Israel's security cabinet voted last month to authorize a slew of construction plans for Palestinians living in the West Bank's Area C – the largest swathe of the occupied territory where all the Jewish settlements are located and where the Palestinian Authority lacks any control.
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The decision was the first of its kind in a number of years, and was kept secret, or not published in an attempt to prevent Israeli settlers from trying to exert political pressure to thwart it.
The proposal was initiated and put to a cabinet vote by Defense Minister Avigdor Lieberman, as part of his so-called "carrots and sticks" policy to encourage moderate Palestinians, a plan he presented to Israeli media in August.
"The program's goal is to do good by those prepared to live in coexistence with us and on the other hand make things harder for those planning terror attacks," Lieberman said at the time.
"I have given orders to improve humanitarian and economic infrastructure as much as possible. My goal is to show the Palestinians that it pays to live in coexistence and not to get involved in the cycle of terror. This is supposed to lead to coexistence and improved economic relations regardless of (the) diplomatic process," Lieberman said.
The cabinet vote took place in the middle on September. Those who voted in favor were: Prime Minister Benjamin Netanyahu, Lieberman, Interior Minister Arye Dery, Energy Minister Yuval Steinitz and Housing Minister Yoav Galant. Finance Minister Moshe Kahlon left a vote in favor in a note. Those who voted against the plan were Habayit Hayehudi leaders, Education Minister Naftali Bennett and Justice Minister Ayelet Shaked, who wasn't present and also left a note.
The plan drawn up by the Coordinator of Government Activities in the Territories (COGAT) Maj.-Gen. Yoav (Poli) Mordechai, included general construction plans, as well as building permits for public structures and housing units for Palestinians in a number of villages in the West Bank.
The new construction will extend to villages in the northern West Bank and the Qalqilya Forest. The plan calls for establishing an economic corridor between Jericho and Jordan, an industrial zone west of Nablus and for construction of a hospital near Bethlehem. Additional soccer fields and playgrounds will also be built in rural areas.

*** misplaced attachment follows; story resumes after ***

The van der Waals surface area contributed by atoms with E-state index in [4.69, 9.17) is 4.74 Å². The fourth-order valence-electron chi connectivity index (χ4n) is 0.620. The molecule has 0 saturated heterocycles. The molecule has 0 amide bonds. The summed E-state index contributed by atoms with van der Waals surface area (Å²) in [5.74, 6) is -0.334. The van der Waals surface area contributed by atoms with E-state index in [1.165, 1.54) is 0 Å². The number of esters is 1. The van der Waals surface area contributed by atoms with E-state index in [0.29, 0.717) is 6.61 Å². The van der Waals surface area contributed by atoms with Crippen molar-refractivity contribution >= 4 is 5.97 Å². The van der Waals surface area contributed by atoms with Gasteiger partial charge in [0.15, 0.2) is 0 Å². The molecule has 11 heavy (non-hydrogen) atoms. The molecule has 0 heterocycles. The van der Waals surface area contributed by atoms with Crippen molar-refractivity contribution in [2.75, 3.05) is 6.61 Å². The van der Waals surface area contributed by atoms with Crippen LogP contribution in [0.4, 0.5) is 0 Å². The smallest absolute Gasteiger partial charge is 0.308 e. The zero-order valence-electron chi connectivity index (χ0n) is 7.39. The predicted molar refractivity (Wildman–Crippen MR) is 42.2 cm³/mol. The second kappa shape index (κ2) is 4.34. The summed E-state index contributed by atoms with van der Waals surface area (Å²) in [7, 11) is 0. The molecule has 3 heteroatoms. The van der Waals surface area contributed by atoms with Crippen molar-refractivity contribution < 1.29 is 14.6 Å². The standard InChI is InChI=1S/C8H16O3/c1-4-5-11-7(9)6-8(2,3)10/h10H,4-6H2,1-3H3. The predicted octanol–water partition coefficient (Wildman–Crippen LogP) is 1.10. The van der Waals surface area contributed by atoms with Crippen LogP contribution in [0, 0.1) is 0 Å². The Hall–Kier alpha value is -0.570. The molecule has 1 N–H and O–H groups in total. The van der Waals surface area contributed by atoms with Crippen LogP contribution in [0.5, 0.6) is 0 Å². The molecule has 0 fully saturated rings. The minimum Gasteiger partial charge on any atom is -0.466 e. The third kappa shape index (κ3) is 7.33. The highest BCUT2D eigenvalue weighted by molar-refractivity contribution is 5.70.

Though the plan is relatively modest in scope, Israel has not undertaken such a move for years.
Though the plan was not deemed to be sensitive for diplomatic or security reasons, it was kept secret, with not a single detail leaked to the press. A senior Israeli official said the reason was because the decision was seen as politically sensitive.
According to the official, settler leaders hold sway in the Likud and there are strong objections to Palestinian construction in Area C in the Habayit Hayehudi party. Objections to the issue have grown only stronger with settlers pressing the government to avert a court-ordered demolition by year's end of the illegal outpost of Amona.
When Lieberman first presented the plan on August 18, the heads of the Eretz Yisrael Caucus in the Knesset, MK Yoav Kish (Likud) and MK Betzalel Smotrich (Habayit Hayehudi), sent a letter to the prime minister, demanding he remove all parts of the plan that pertained to permitting Palestinian construction. "Whitewashing illegal Palestinian construction gives a tailwind to attempts by (Palestinian President Mahmoud) Abbas and his friends to take over Area C," they said.
The heads of the Yesha Council of settlers published a statement at the time claiming that the "defense minister is giving the Palestinians a carrot and the settlers a stick."
In November-December of 2015, Netanyahu and then-defense minister, Moshe Ya'alon, tried to put forward a similar plan, much wider in scope for Palestinian construction in Area C. But the plan was stopped by the security cabinet due to the objections of Habayit Hayehudi and Likud ministers. Habayit Hayehudi ministers even threatened at the time they were ready to topple the government over the issue. This time around, though, Bennett and Shaked made do with voting against the plan.
In response, former chief negotiator and Zionist Union co-chair MK Tzipi Livni said the decision was "correct" and "contributes to security. If it would have been done publically, we could better advance our interest with countries in the region and the world. The secrecy is Bennett's fears and our loss," she said.